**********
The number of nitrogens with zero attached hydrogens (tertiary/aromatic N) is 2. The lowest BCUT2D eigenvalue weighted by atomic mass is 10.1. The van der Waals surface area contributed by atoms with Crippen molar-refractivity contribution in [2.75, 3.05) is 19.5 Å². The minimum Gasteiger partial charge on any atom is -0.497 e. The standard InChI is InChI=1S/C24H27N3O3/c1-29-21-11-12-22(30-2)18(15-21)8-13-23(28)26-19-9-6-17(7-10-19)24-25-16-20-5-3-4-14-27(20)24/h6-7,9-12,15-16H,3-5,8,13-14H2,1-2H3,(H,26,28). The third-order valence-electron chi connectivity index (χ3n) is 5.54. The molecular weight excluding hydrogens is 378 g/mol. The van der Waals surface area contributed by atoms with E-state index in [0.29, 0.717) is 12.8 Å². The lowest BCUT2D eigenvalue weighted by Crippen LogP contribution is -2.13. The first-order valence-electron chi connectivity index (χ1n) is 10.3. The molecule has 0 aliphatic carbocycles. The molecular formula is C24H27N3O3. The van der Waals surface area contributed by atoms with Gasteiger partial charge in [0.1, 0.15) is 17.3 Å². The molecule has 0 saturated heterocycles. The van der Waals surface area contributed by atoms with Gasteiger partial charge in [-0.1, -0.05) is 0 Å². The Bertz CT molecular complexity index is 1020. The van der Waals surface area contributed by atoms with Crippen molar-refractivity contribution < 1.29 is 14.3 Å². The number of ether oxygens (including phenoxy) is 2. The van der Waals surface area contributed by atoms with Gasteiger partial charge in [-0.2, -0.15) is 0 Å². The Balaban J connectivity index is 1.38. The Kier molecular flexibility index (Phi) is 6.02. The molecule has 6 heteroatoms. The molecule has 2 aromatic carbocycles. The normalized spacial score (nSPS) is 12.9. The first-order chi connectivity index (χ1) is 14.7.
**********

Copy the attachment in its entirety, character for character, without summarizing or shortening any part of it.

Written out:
The number of nitrogens with zero attached hydrogens (tertiary/aromatic N) is 2. The lowest BCUT2D eigenvalue weighted by atomic mass is 10.1. The van der Waals surface area contributed by atoms with Crippen molar-refractivity contribution in [2.75, 3.05) is 19.5 Å². The minimum Gasteiger partial charge on any atom is -0.497 e. The standard InChI is InChI=1S/C24H27N3O3/c1-29-21-11-12-22(30-2)18(15-21)8-13-23(28)26-19-9-6-17(7-10-19)24-25-16-20-5-3-4-14-27(20)24/h6-7,9-12,15-16H,3-5,8,13-14H2,1-2H3,(H,26,28). The third-order valence-electron chi connectivity index (χ3n) is 5.54. The molecular weight excluding hydrogens is 378 g/mol. The van der Waals surface area contributed by atoms with E-state index in [0.29, 0.717) is 12.8 Å². The lowest BCUT2D eigenvalue weighted by Crippen LogP contribution is -2.13. The first-order valence-electron chi connectivity index (χ1n) is 10.3. The molecule has 0 aliphatic carbocycles. The molecular formula is C24H27N3O3. The van der Waals surface area contributed by atoms with Gasteiger partial charge in [0.1, 0.15) is 17.3 Å². The molecule has 0 saturated heterocycles. The van der Waals surface area contributed by atoms with Gasteiger partial charge in [-0.1, -0.05) is 0 Å². The Bertz CT molecular complexity index is 1020. The van der Waals surface area contributed by atoms with Crippen molar-refractivity contribution < 1.29 is 14.3 Å². The number of ether oxygens (including phenoxy) is 2. The van der Waals surface area contributed by atoms with Gasteiger partial charge in [-0.2, -0.15) is 0 Å². The Balaban J connectivity index is 1.38. The Kier molecular flexibility index (Phi) is 6.02. The molecule has 6 heteroatoms. The molecule has 2 aromatic carbocycles. The normalized spacial score (nSPS) is 12.9. The first-order chi connectivity index (χ1) is 14.7.